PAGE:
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Guzmán, right, and Gastélum Lost in thought: Guzmán, right, and Gastélum following their capture yesterday.

Intelligence work, vanity got El Chapo

Druglord's desire to make a biographical film helped bring him down

One tunnel led him to freedom, and another to his recapture six months later. “El Chapo,” Sinaloa Cartel boss Joaquín Guzmán, was flushed from his hideout yesterday in Los Mochis and fled through the city’s sewer system, but was caught shortly after.

Attorney General Arely Gómez revealed at a press conference last night that intelligence work, surveillance and vanity all played a role in putting the druglord back behind bars since his escape from prison — through a tunnel — last July 11.

She explained they almost had him last October when he was located at a ranch in Pueblo Nuevo, Durango. But he fled from the home where had been hiding in the company of two women and a girl.

Federal forces held their fire for fear of wounding Guzmán’s companions, the Attorney General said.

Mexico’s most-wanted man remained in the area, known as the Golden Triangle for its drug production, but authorities were watching people close to him. One of those, a man who has made the cartel famous for its elaborate cross-border, drug-smuggling tunnels, was doing some work on various houses in Sinaloa and Sonora.

Guzmán, it appeared, was planning a move.

One of the houses where the cartel’s tunnel expert had been seen, located in a high-end district in Los Mochis, was put under surveillance. A month later, on Wednesday, the watching paid off.

There was new and unusual activity at the home and a vehicle arrived in the early-morning hours. “Clues gathered in the field and intelligence work made it certain that the criminal was inside the house,” said Gómez.

Early Friday, federal forces launched an operation on the home, drawing gunfire from high-caliber weapons. In the shoot-out that followed, five cartel gunmen died and six were arrested.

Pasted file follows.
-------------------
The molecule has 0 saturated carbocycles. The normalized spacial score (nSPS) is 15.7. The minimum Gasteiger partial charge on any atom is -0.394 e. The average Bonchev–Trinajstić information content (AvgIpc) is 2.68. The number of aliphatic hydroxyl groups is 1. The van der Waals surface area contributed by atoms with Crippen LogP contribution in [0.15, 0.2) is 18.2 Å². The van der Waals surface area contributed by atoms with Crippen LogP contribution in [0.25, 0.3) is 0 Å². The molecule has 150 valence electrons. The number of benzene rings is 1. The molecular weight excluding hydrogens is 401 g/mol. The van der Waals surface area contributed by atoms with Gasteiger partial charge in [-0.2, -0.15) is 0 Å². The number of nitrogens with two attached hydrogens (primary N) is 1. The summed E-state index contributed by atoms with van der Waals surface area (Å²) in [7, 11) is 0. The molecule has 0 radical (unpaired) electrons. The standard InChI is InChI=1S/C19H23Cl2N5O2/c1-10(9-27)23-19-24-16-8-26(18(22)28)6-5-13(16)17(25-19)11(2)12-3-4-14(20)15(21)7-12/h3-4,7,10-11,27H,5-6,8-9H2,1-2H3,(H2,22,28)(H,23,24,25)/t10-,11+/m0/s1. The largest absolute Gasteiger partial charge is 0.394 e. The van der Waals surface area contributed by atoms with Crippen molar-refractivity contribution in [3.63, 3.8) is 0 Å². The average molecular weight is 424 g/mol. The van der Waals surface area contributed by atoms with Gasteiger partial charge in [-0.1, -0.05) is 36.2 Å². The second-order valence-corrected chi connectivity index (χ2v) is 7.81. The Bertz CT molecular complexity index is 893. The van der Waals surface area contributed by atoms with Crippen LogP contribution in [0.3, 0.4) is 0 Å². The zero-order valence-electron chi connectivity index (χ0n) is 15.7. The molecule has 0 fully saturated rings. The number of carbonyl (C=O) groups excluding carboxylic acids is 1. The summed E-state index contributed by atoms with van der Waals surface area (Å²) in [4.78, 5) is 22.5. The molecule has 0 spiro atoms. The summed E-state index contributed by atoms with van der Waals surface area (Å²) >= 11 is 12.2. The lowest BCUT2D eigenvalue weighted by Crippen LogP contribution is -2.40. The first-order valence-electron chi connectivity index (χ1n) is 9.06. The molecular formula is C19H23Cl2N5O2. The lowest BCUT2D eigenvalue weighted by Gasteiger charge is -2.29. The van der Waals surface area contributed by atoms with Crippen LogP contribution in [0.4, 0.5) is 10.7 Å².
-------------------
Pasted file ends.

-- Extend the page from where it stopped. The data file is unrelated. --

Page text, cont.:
As for El Chapo, he was gone. Inside the house was access to a tunnel leading to the city’s sewer system. Guzmán had gone underground once again, along with his chief lieutenant and security boss, Jorge Iván “El Cholo” Gastélum Avila.

They didn’t go far. Elements of the Navy had discovered the escape route and were giving chase. Realizing they were being followed, the two fugitives surfaced through a manhole 100 meters from the house, stole a nearby car and headed for the Los Mochis-Navojoa highway.

Security forces intercepted the stolen Ford Focus and the flight was over. “Goddamn feds, they’ve got us!” declared Guzmán on being captured.

The two were taken to a nearby hotel while their captors waited for reinforcements. They were later flown from Los Mochis to Mexico City, and then transported to El Altiplano, the maximum-security prison from which Guzmán had escaped.

An important factor in the investigation was the cartel boss’s plan to make a film about himself, Gómez told last night’s press conference. Contact between representatives of Guzmán and producers and actresses opened a new line of investigation, she said, and helped pinpoint his whereabouts.

Interior Secretary Miguel Angel Osorio Chong told reporters that the capture demonstrated that no criminal is beyond the reach of Mexican authorities.

Neither official made any comment regarding Guzmán’s extradition to the U.S., which that country had requested not long before his escape last July.

Source: Milenio (sp), Excelsior (sp)

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